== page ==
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Kriscore Financial inks pact with two boutique investment banking firms in US and Japan

The Economic Times:  April, 2015

Mumbai: Kriscore Financial Advisors, founded by former Lazard India head K Balakrishnan, has entered into strategic alliances with two boutique investment banking firms in the US and Japan, as it aims to cut more of increasing cross-border deals.

Mumbai-based Kriscore has tied up with Chicago-based XMS Capital Partners, founded by former executives of Morgan Stanley, Lazard and Lehman Brothers. John Yogi Spence co-founded XMS Capital in 2006 with his long-time friend and colleague Ted Bromach. Before starting XMS, Yogi served 17 years at Morgan Stanley where he rose to become its managing director.

The Japanese firm that joined hands with Kriscore is Tokyo-based Nakamura Arai Partners, founded by former Mitsubishi UFJ Securities executive Masayoshi Nakamura. "These alliances will help us focus on deal flows from Japan and North America into India and vice-versa," Balakrishnan said.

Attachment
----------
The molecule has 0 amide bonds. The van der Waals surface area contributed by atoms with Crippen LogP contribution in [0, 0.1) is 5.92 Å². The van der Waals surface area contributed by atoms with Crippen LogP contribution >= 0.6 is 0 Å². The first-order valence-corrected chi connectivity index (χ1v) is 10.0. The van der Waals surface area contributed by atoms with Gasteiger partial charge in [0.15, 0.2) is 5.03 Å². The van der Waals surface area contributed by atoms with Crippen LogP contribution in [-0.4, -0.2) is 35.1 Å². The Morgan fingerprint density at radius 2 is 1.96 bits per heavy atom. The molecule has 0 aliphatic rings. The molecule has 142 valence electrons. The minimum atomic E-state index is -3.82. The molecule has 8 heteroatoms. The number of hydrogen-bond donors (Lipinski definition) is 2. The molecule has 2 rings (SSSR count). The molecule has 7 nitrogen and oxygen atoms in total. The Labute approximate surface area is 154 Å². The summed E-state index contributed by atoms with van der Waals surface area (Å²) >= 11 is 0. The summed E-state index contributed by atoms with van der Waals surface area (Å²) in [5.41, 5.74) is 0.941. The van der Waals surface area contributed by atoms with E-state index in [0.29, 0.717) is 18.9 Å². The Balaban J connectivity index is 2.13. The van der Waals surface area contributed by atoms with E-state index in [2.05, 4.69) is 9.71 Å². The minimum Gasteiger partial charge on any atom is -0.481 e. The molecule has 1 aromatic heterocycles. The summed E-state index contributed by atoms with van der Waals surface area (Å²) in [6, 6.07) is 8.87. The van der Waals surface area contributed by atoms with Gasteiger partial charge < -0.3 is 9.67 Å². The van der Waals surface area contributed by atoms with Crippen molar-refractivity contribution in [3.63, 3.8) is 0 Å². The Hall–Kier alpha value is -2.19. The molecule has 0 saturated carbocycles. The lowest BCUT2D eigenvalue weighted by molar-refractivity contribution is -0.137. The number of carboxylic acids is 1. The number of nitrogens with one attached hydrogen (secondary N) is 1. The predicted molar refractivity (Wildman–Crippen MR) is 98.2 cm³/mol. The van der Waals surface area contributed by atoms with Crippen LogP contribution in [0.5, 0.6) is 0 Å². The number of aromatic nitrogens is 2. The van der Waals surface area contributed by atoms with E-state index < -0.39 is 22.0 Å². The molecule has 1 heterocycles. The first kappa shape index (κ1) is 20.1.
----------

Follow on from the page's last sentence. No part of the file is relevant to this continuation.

Japan and North America have emerged as the focus markets for local investment banking firms as companies there are looking to boost presence in India's fast-growing market.

India has emerged as the No. 1 investment destination for Japanese firms, with a study conducted by Japan Bank for International Cooperation estimating investments of Rs 75,000 crore to come to India over the next two-three years.

Balakrishnan, known widely in the industry as Bala, founded Kriscore in October 2013 after a long innings at Lazard and before that at HSBC. Kriscore is now an eight-member team with an office in Mumbai's business hub of Bandra-Kurla Complex.

"The journey has been good so far. We have some interesting transactions in the pipeline," said Balakrishnan, who fully owns the boutique firm. He had earlier told ET that he would offer a stake to a foreign partner as that would help open up global opportunities.

Balakrishnan had re-established Lazard's business from scratch in India. His strategy of not going for mandates that didn't make business sense paid off, with his team closing 50 transactions in nine years.